It may be worth trying something similar with Sammy, re-introducing him to the crate in a completely different environment. And I would start getting him used to being alone in the bathroom again as soon as possible, even if it is just for 15 minutes at a time while the rest of you go for a walk or shopping. The end of WFH is going to come as a terrible shock if he is not prepared in advance.
 
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You can absolutely retrain Sammy to the crate but it will more than likely take longer than when he ws a pup. I get a nice crate, maybe a airline type that isn't noisy like the wire ones. Have a nice bed in it and some of his favorite toys. Just keep it in your living room or whatever room you are normally in with Sammy, you can bring it into the bedroom at night. Keep the door open. and do not force him in. Put some of his favorite treats in at various times. He will eventually go in and out randomly to get what he wants, then run back out. Once you see him getting more comfortable start to put his meals in there, Once he is eating you can try to shut the door if he is comfortable. As time goes on and he becomes more comfortable close the door, maybe at night first when he would be sleeping anyway. Susan Garrett website has crate games. I would work on these during the day. Eventually he will love his crate.
 

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Love the ideas above. Might be a good time to try Karen Overall's Relaxation Protocol in the crate as well.
 

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Aside from issues related to crate training (which is entirely doable) are you aware that there are very strict rules involving a quarantine of up to 120 days in certain circumstances to bring a dog or cat into Hawaii? Hawaii is rabies freee and they take keeping it that way very seriously.
 

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Lily, I had no idea there could be a quarentine requirement to travel to Hawaii. I just assumed bringing a copy of his vet papers/rabies tag would suffice. Thank you for the info!

Mufar, the crate I tried, when he was a baby, is a nice airline crate, with a metal grated door. It was originally purchased for my ragdoll cat, but is a small sized dog crate. At this time, I cannot leave a crate for Sammy open in the living area. My daughter's dog would decimate everything left in there! I will purchase a slightly larger crate and set it up in my bedroom. I am thinking about getting one with a removable door and initially just removing the door. Very high value treats may work to entice him into the crate....Meals, I doubt. Even when really hungry, Sammy will not eat, unless I am in the bedroom ( I feed him in our room ) and he knows I'm not leaving the room for awhile.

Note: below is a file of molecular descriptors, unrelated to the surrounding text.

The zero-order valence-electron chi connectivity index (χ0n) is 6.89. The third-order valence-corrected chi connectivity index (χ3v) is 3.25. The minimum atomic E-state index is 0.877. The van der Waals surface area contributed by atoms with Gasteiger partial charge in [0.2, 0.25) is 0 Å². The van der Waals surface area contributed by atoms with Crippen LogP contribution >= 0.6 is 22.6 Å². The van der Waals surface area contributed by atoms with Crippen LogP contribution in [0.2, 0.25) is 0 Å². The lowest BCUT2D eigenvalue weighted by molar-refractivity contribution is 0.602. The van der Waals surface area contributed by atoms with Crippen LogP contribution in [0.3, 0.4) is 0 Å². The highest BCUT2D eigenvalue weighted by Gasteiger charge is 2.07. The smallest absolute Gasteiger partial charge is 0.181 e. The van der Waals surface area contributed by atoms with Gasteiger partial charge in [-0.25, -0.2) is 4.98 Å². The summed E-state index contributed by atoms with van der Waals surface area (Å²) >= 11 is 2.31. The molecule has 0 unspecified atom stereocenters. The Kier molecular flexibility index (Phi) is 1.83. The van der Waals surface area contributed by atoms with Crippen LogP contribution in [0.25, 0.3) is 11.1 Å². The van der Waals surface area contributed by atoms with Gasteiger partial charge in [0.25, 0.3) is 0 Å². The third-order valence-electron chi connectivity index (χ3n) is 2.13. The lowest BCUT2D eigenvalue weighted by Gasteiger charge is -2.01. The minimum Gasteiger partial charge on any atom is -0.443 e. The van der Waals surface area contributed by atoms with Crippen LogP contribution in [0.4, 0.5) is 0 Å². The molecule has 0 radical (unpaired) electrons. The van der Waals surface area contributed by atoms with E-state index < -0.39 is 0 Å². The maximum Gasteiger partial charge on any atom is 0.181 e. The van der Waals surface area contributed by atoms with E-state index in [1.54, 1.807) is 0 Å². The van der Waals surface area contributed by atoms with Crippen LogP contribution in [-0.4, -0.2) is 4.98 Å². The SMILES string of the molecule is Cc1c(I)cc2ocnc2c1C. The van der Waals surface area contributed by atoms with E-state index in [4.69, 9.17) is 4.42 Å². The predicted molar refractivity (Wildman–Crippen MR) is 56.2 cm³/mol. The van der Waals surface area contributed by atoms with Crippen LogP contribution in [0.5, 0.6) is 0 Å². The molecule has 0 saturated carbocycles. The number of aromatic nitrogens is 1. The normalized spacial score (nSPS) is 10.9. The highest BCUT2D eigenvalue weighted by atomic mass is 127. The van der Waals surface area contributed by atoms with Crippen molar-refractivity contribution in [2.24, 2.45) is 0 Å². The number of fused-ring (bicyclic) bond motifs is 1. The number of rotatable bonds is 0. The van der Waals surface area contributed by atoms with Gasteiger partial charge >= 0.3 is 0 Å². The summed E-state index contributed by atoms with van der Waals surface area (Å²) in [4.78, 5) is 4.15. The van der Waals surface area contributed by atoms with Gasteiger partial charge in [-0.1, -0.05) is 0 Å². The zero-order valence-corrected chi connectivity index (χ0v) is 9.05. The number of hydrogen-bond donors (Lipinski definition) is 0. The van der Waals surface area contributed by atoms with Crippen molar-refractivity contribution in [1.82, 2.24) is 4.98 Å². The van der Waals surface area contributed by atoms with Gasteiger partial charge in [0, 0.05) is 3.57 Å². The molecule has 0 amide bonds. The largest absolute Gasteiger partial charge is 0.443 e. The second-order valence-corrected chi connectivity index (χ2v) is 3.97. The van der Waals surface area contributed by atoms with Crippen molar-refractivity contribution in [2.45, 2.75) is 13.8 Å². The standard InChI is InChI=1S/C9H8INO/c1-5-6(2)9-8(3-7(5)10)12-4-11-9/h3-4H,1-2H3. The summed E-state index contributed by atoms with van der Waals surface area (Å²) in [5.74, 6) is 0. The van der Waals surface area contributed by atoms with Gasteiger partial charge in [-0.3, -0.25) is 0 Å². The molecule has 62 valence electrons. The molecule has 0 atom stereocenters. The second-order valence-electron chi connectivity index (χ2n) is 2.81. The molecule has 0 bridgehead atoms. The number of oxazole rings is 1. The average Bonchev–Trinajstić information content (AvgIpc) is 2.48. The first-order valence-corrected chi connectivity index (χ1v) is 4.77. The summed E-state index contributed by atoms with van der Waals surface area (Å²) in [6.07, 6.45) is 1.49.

fjm, I tried a car seat, with a harness and teether that locks into the seat belt. Sammy screamed bloody murder. I could not handle it and am now just using the harness and teether. Even on short car rides, Sammy needs to be touching me in some way, while riding. Unfortunately and coincidentally for Sammy, his training classes and groomer are on the same street, two properties apart. There is only one route to get to them! He loves going to his classes and hates going to the groomer, so I think the anxiety of "where" he is going contributes to his needy behavior in the car, which is much worse when he realizes we are going that way.

I left Sammy home alone today for about 20 minutes and he did great! He did shake like crazy when he saw me put my shoes on and acted like I had been gone for a decade when I returned, but did not bark and settled nicely while alone. He also remembered to grab a toy when I returned to get his enthusiasm out ( I taught him this earlier to curb jumping/scratching/humping me on my return )